Here's a set of stories demonstrating the effectiveness of federal and state wildlife protection laws. The first story, in the News-Press, documents the comeback of the Atlantic piping plover.
After dropping to 722 mating pairs in 1985, the plover was declared a threatened species. Two decades later, the plover population has increased 141 percent thanks largely to beach closures and buffers between birds and humans.
The second story, from the Tallahassee Democrat, describes the increases in the number of critically endangered Goliath grouper, which almost disappeared during the 1980s, and has been protected from fishing since 1990 in Florida waters. Adult fish can grow to the size of a small car. Because of recent increases in the number of Goliath groupers counted, some fisherman have asked the state to allow fishing again. However, a spokesperson for the Florida Fish and Wildlife Conservation Commission is quoted as "People should not expect that the Goliath grouper will be open to harvest soon, if ever." Moreover, the story contains several quotes from Christopher Koenig, a research biologist at Florida State University's Coastal and Marine Laboratory in St. Teresa:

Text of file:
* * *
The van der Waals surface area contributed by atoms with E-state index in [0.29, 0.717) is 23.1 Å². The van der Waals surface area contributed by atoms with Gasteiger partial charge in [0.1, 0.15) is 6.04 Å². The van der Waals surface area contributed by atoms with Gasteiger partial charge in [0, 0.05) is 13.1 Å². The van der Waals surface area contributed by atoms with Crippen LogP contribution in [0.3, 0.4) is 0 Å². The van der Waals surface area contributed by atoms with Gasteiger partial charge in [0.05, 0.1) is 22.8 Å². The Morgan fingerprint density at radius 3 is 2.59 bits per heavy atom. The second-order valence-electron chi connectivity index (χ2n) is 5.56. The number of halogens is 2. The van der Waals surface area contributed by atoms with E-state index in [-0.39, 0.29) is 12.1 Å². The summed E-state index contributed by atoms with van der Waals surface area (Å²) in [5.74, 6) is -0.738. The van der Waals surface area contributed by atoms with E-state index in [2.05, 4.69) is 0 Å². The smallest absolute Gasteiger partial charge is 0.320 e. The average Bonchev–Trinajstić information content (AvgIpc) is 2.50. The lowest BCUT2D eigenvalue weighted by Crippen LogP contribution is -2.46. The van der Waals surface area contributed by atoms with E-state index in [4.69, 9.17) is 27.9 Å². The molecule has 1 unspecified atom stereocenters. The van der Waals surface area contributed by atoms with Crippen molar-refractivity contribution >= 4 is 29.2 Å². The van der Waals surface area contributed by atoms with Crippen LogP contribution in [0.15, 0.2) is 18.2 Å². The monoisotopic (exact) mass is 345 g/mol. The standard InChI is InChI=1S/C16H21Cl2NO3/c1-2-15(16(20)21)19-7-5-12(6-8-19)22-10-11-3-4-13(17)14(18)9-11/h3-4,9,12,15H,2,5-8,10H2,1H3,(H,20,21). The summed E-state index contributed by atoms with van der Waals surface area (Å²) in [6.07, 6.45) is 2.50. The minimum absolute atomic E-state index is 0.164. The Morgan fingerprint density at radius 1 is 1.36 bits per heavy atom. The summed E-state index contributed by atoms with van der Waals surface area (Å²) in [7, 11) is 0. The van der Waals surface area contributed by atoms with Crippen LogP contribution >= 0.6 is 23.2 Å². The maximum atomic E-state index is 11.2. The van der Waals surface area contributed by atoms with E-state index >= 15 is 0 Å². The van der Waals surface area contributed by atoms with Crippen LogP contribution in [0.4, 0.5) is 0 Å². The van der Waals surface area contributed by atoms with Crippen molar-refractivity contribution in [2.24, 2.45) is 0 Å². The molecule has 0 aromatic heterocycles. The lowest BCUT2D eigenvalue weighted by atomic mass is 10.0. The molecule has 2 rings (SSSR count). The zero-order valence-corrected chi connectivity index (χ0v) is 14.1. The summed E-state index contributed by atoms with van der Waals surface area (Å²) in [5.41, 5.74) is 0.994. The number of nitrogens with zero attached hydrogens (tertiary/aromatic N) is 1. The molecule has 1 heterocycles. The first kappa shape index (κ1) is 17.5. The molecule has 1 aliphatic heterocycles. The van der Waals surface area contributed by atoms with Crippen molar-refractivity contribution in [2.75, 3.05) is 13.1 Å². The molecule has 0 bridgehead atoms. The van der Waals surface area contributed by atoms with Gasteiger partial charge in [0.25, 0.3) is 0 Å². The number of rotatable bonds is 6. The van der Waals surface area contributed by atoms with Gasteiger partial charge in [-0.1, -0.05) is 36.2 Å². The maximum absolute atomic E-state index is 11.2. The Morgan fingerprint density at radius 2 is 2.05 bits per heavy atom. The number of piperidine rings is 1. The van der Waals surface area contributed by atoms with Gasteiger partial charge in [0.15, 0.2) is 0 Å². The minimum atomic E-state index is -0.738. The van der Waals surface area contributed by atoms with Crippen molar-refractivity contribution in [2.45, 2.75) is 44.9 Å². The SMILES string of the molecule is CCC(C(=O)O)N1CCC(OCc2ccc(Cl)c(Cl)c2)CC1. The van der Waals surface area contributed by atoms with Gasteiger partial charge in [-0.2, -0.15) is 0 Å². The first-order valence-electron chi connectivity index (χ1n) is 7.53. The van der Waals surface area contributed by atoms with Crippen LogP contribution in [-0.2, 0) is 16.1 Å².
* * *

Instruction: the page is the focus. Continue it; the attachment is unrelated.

"This fish is on the brink ... You deal with endangered species differently. You deal with them in a way that ensures their survival ... Their populations are declining and have declined to the point of near-extinction throughout all their range. Except Florida, where we have a success story. ... There's already a lot of poaching going on and this kind of opens the door to more of it."